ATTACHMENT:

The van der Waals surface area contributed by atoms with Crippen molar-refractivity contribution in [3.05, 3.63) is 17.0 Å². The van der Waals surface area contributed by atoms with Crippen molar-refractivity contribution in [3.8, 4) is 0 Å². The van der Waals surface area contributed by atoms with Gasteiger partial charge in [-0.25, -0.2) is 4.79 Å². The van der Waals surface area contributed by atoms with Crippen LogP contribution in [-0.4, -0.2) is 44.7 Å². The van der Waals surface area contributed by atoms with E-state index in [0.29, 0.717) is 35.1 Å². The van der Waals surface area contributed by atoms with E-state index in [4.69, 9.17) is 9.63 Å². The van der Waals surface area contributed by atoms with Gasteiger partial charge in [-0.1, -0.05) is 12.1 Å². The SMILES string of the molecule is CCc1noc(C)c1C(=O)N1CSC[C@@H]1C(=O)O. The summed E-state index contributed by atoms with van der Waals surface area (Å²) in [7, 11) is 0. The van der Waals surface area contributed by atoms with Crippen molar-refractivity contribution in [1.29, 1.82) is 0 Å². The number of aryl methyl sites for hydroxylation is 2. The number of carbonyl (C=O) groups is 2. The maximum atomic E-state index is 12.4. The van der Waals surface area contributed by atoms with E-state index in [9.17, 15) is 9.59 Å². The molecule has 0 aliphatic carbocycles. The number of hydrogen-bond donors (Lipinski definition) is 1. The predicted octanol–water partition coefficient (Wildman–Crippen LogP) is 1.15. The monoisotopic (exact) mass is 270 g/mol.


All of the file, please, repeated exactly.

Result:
The van der Waals surface area contributed by atoms with Crippen molar-refractivity contribution in [3.05, 3.63) is 17.0 Å². The van der Waals surface area contributed by atoms with Crippen molar-refractivity contribution in [3.8, 4) is 0 Å². The van der Waals surface area contributed by atoms with Gasteiger partial charge in [-0.25, -0.2) is 4.79 Å². The van der Waals surface area contributed by atoms with Crippen LogP contribution in [-0.4, -0.2) is 44.7 Å². The van der Waals surface area contributed by atoms with E-state index in [0.29, 0.717) is 35.1 Å². The van der Waals surface area contributed by atoms with E-state index in [4.69, 9.17) is 9.63 Å². The van der Waals surface area contributed by atoms with Gasteiger partial charge in [-0.1, -0.05) is 12.1 Å². The SMILES string of the molecule is CCc1noc(C)c1C(=O)N1CSC[C@@H]1C(=O)O. The summed E-state index contributed by atoms with van der Waals surface area (Å²) in [7, 11) is 0. The van der Waals surface area contributed by atoms with Crippen molar-refractivity contribution in [1.29, 1.82) is 0 Å². The number of aryl methyl sites for hydroxylation is 2. The number of carbonyl (C=O) groups is 2. The maximum atomic E-state index is 12.4. The van der Waals surface area contributed by atoms with E-state index in [9.17, 15) is 9.59 Å². The molecule has 0 aliphatic carbocycles. The number of hydrogen-bond donors (Lipinski definition) is 1. The predicted octanol–water partition coefficient (Wildman–Crippen LogP) is 1.15. The monoisotopic (exact) mass is 270 g/mol.